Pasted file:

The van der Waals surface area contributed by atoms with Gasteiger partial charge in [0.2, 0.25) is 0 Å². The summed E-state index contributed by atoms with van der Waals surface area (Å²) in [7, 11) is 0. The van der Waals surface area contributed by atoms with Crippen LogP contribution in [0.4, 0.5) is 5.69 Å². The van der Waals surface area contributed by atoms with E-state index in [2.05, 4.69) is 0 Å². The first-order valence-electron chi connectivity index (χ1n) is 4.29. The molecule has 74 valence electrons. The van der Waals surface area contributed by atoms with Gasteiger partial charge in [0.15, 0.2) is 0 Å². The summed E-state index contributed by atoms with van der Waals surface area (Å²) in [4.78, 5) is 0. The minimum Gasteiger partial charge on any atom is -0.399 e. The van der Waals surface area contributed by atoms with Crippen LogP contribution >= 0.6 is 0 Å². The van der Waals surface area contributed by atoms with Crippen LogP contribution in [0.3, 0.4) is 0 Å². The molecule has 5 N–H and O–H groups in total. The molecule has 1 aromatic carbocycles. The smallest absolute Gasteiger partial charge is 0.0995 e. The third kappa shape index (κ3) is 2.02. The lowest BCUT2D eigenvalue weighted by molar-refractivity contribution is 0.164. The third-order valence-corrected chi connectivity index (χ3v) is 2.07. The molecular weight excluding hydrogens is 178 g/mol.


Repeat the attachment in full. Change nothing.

The van der Waals surface area contributed by atoms with Gasteiger partial charge in [0.2, 0.25) is 0 Å². The summed E-state index contributed by atoms with van der Waals surface area (Å²) in [7, 11) is 0. The van der Waals surface area contributed by atoms with Crippen LogP contribution in [0.4, 0.5) is 5.69 Å². The van der Waals surface area contributed by atoms with E-state index in [2.05, 4.69) is 0 Å². The first-order valence-electron chi connectivity index (χ1n) is 4.29. The molecule has 74 valence electrons. The van der Waals surface area contributed by atoms with Gasteiger partial charge in [0.15, 0.2) is 0 Å². The summed E-state index contributed by atoms with van der Waals surface area (Å²) in [4.78, 5) is 0. The minimum Gasteiger partial charge on any atom is -0.399 e. The van der Waals surface area contributed by atoms with Crippen LogP contribution >= 0.6 is 0 Å². The van der Waals surface area contributed by atoms with Crippen LogP contribution in [0.3, 0.4) is 0 Å². The molecule has 5 N–H and O–H groups in total. The molecule has 1 aromatic carbocycles. The smallest absolute Gasteiger partial charge is 0.0995 e. The third kappa shape index (κ3) is 2.02. The lowest BCUT2D eigenvalue weighted by molar-refractivity contribution is 0.164. The third-order valence-corrected chi connectivity index (χ3v) is 2.07. The molecular weight excluding hydrogens is 178 g/mol.